Release DetailsLABEL N/A
RELEASED ON 4/16/2008
Vale Of Pnath
posted on 8/2008 By:
Holy Hell! This is an absolutely scorching debut self-financed EP from Denver’s Vale of Pnath. The band formed in 2005 and apparently spent a lot of time perfecting the four songs herein eventually getting sick of waiting on a label to catch on and doing the independent release thing. The EP came out nearly five months ago and I’ve heard next to nothing about it, so it's about time a legit metal resource sings its praises.
Vale of Pnath is something like the unholy marriage of Arsis and Anata taking on techdeath and melodeath with equal ferocity and ambition, and ultimately with equal success. This is a marvelous technical showcase that never loses sight of melody and structure making the songs remarkably easy to follow despite displaying dizzying dexterity. There is plenty of variety in tempos with lots of (but not too many) shifts and surprisingly sparing use of solos. The vocals are nearly split 50/50 between lower-midrange growls and higher shrieky-but-not-black screams. The drumming particularly reminds me of Anata in the way there are numerous blasting patterns utilized, making for some diverse and groovy rhythms. The bassist is a beast as he nimbly follows the frenetic drumming and riffing with relative ease and occasionally takes lead with some interesting fill work.
The aptly titled “Disoriented Blur” gets things started at a fever pitch as it's probably the overall speediest song present with memorable melodic leads. “A Witness to…” is next and contrasts the opener nicely with its focus on lumbering, groovy riffing and some truly scathing vocal layering. “Carcosa” is the best of the four tracks arguably with the EP’s heaviest and most memorable moments, not to mention the only true (and quite impressive) guitar solo herein. Wrapping things up is “Dens of Inequity” which has a plethora of nifty bass fills and is maybe the most diverse song overall.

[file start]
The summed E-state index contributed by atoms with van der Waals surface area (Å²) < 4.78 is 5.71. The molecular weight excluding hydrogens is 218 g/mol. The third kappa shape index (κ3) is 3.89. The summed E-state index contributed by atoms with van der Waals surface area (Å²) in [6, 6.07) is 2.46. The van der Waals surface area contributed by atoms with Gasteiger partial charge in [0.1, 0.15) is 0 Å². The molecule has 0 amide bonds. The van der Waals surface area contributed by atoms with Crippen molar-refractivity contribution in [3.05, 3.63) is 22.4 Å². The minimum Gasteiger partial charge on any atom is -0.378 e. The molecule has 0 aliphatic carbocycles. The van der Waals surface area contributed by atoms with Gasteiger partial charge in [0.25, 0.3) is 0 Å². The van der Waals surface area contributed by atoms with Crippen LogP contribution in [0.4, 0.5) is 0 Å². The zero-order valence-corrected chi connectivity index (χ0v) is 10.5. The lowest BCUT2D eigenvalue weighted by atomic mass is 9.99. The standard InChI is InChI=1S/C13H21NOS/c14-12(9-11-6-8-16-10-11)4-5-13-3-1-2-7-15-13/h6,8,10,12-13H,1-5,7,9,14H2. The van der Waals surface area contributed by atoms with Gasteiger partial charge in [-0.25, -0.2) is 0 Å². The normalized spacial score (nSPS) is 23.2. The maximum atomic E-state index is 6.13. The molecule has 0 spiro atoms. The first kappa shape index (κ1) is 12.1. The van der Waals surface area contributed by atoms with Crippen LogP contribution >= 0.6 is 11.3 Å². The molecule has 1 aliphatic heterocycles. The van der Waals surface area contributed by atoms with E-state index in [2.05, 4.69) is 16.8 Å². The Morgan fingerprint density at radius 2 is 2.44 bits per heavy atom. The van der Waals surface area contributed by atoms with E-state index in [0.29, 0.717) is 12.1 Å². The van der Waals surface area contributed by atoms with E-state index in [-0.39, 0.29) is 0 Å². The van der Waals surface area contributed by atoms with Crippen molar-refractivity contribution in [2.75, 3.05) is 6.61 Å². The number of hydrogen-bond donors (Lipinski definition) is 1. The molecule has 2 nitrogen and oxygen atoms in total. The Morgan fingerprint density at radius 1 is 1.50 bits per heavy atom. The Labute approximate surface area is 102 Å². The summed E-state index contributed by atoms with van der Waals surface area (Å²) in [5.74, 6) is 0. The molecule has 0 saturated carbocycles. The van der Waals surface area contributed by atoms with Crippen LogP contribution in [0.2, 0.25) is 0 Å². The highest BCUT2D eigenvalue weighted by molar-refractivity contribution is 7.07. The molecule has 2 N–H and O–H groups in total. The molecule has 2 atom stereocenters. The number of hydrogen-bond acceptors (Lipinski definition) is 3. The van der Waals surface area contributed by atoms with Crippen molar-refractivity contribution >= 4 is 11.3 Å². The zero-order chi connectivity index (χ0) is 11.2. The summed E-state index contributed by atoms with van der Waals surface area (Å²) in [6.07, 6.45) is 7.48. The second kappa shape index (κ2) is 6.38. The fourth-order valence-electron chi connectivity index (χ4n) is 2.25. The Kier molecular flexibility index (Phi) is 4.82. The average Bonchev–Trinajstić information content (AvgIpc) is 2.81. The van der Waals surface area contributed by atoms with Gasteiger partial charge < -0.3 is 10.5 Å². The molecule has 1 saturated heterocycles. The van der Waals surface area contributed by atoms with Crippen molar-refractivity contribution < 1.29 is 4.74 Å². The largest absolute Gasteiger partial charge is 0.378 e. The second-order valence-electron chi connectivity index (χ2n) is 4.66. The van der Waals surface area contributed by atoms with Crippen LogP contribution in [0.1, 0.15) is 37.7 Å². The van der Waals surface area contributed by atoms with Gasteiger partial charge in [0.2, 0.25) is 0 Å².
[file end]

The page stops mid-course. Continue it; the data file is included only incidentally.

As far as negatives go, the guitars have good tone and clarity but could maybe use a bit more thickness and crunch. I’d also like to see the band drop a few more solos in the mix. A little more vocal variety wouldn’t hurt but there is enough variation to keep this EP interesting. Frankly, their bassist could be shown off a bit more and mixed a bit higher, but that’s only if you really want to pick apart the details.
At just under 18 minutes, this self-titled EP is criminally short in length but incredibly promising. I’m anxious to see how this young band handles a proper full-length. They’ve certainly impressed the hell out of me so far and I think they have what it takes to make a big impact. Vale of Pnath is unfortunately looking for a new drummer so hopefully they can land one that can match the groove and technical ability of the one on this EP.
Where are you at Willowtip? Relapse? Don’t sleep on Vale of Pnath, they’re gonna be big.
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